She criticized State Rep. Brendan Boyle as having a "mixed position" on abortion, according to Planned Parenthood.
Boyle later responded, saying Margolies was relying on her political connections - she is Chelsea Clinton's mother-in-law - instead of campaigning on the streets.
"This race is not about Bill Clinton. It's about Frank Boyle and the millions like him who need an advocate in Washington, D.C.," Boyle said, referring to his father, who works as a janitor for SEPTA.
Margolies targeted State Sen. Daylin Leach for his attempts to legalize marijuana. She cited a Pottstown teen who was sentenced last week for causing a fatal car crash while under the influence of drugs.
"He was high on marijuana," Margolies said, eliciting laughter and scoffs from the audience.
Earlier, Leach had criticized Margolies for suggesting that the way to fix Social Security was to ask the wealthy "to voluntarily pay more."
Margolies also questioned whether physician Valerie Arkoosh, a first-time candidate, had the political chops to make it in Washington.
Arkoosh earlier had said, "I have shown up for every single debate and taken every opportunity to talk to all of you and let you get to know me." Margolies had declined to participate in several debates before this one.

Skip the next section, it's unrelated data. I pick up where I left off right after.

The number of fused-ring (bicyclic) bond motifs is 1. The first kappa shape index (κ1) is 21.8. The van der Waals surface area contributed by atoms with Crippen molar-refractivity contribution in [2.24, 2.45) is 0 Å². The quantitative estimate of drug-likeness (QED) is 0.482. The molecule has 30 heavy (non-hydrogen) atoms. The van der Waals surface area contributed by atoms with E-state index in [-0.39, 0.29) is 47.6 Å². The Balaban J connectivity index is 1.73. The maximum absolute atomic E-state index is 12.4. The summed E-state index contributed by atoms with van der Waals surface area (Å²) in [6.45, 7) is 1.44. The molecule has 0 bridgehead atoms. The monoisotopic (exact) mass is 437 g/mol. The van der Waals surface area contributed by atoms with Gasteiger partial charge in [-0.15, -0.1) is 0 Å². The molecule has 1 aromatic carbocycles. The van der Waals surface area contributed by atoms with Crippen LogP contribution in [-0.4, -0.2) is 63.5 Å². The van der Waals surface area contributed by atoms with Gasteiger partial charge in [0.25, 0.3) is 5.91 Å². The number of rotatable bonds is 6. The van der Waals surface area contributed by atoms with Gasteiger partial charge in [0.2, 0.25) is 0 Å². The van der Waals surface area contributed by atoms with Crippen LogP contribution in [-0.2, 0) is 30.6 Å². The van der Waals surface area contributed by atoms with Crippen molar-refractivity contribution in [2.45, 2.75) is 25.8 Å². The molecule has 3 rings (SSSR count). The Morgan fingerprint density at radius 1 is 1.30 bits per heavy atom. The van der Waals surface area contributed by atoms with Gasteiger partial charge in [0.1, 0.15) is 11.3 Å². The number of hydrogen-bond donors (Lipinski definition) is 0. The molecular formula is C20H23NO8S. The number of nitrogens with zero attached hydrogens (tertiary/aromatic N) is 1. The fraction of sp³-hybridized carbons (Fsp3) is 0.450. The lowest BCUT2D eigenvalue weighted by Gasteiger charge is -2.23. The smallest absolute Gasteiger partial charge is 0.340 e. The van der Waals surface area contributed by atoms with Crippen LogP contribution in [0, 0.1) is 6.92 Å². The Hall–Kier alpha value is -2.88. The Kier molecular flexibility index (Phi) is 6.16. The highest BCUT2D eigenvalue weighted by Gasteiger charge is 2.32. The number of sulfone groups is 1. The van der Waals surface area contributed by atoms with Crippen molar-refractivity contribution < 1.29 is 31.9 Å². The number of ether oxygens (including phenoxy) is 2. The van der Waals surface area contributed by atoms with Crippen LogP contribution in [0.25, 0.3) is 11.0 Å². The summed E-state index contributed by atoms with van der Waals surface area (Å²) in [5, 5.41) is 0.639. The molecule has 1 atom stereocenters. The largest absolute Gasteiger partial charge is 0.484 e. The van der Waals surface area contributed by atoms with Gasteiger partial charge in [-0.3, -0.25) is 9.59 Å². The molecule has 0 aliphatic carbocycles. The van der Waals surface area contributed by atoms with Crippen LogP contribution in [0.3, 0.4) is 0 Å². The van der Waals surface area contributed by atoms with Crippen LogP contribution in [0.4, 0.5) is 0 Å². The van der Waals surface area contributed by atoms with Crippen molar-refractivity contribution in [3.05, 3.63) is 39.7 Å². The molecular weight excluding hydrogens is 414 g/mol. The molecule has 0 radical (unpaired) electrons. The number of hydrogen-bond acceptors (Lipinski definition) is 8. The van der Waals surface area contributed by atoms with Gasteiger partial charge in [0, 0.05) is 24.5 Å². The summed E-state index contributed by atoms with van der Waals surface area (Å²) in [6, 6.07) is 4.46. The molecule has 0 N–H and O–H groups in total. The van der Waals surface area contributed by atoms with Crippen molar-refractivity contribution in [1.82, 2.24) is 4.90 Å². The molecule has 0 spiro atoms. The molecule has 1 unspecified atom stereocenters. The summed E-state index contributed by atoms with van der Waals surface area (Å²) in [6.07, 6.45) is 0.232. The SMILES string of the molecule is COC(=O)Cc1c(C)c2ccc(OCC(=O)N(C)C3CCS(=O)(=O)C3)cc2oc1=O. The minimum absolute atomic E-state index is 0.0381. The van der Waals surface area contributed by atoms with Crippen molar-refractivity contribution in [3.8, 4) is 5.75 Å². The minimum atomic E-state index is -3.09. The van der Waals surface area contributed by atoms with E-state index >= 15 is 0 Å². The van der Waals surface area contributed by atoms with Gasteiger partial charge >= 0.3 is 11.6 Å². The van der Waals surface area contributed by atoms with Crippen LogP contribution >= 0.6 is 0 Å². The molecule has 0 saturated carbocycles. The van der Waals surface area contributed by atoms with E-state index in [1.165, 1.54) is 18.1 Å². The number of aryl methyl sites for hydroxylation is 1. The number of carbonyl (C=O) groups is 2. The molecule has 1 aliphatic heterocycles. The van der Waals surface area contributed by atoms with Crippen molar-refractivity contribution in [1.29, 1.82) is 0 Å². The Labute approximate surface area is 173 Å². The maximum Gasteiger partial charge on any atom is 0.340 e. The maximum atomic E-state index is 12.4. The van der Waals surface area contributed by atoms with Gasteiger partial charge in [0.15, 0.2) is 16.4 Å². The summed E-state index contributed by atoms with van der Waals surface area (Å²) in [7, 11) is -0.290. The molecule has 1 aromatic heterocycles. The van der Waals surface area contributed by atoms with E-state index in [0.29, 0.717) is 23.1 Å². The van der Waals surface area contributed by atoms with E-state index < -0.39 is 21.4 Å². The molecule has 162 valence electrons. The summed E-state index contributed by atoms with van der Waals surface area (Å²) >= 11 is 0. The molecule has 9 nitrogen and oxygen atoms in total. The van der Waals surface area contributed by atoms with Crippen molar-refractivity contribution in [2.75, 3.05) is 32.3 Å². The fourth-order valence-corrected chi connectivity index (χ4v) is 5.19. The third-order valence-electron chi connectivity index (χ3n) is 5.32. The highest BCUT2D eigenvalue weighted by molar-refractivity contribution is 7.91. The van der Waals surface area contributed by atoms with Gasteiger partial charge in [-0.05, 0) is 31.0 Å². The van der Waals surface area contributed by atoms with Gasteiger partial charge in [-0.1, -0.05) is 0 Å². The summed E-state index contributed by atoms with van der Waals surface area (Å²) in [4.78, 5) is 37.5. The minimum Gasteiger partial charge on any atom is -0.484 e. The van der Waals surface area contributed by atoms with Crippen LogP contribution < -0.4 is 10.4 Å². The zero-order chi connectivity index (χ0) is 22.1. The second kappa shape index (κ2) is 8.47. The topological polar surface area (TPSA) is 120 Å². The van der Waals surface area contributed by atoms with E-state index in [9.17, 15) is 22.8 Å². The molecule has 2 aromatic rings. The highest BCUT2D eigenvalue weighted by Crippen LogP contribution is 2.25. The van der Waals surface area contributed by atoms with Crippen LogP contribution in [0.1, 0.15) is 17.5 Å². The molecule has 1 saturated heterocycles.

The candidates seek to fill the largely Democratic Montgomery County and Northeast Philadelphia seat being vacated by Allyson Y. Schwartz, who is running for governor.
The forum was held at Penn State-Abington and moderated by WHYY's Dave Davies.
Boyle, the only candidate who lives in Philadelphia, has strong backing from unions, some of whose members stood in the rain holding signs before the event.
Arkoosh, an anesthesiologist and leading proponent of the Affordable Care Act, had logged the highest fund-raising total as of the last quarter, with most of the funds coming from doctors and medical groups.
Leach, arguably the state's most liberal legislator, touted his passion and ability to pick when to work across the aisle "and when to stay and fight."